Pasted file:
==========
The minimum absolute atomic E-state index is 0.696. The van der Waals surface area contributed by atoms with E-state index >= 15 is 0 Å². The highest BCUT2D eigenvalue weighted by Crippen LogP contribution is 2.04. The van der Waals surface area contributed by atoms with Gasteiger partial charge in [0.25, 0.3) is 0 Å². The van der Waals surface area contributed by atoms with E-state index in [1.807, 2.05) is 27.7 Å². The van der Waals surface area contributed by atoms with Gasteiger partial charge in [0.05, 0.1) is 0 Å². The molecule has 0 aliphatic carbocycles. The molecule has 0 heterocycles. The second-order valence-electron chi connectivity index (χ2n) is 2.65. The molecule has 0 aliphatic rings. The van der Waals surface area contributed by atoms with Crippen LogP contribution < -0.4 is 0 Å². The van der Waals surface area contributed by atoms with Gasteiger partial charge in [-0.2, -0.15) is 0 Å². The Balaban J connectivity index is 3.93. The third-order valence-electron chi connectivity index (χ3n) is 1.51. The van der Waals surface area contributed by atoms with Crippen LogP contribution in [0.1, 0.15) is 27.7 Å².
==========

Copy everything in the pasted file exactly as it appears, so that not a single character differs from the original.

The minimum absolute atomic E-state index is 0.696. The van der Waals surface area contributed by atoms with E-state index >= 15 is 0 Å². The highest BCUT2D eigenvalue weighted by Crippen LogP contribution is 2.04. The van der Waals surface area contributed by atoms with Gasteiger partial charge in [0.25, 0.3) is 0 Å². The van der Waals surface area contributed by atoms with E-state index in [1.807, 2.05) is 27.7 Å². The van der Waals surface area contributed by atoms with Gasteiger partial charge in [0.05, 0.1) is 0 Å². The molecule has 0 aliphatic carbocycles. The molecule has 0 heterocycles. The second-order valence-electron chi connectivity index (χ2n) is 2.65. The molecule has 0 aliphatic rings. The van der Waals surface area contributed by atoms with Crippen LogP contribution < -0.4 is 0 Å². The van der Waals surface area contributed by atoms with Gasteiger partial charge in [-0.2, -0.15) is 0 Å². The Balaban J connectivity index is 3.93. The third-order valence-electron chi connectivity index (χ3n) is 1.51. The van der Waals surface area contributed by atoms with Crippen LogP contribution in [0.1, 0.15) is 27.7 Å².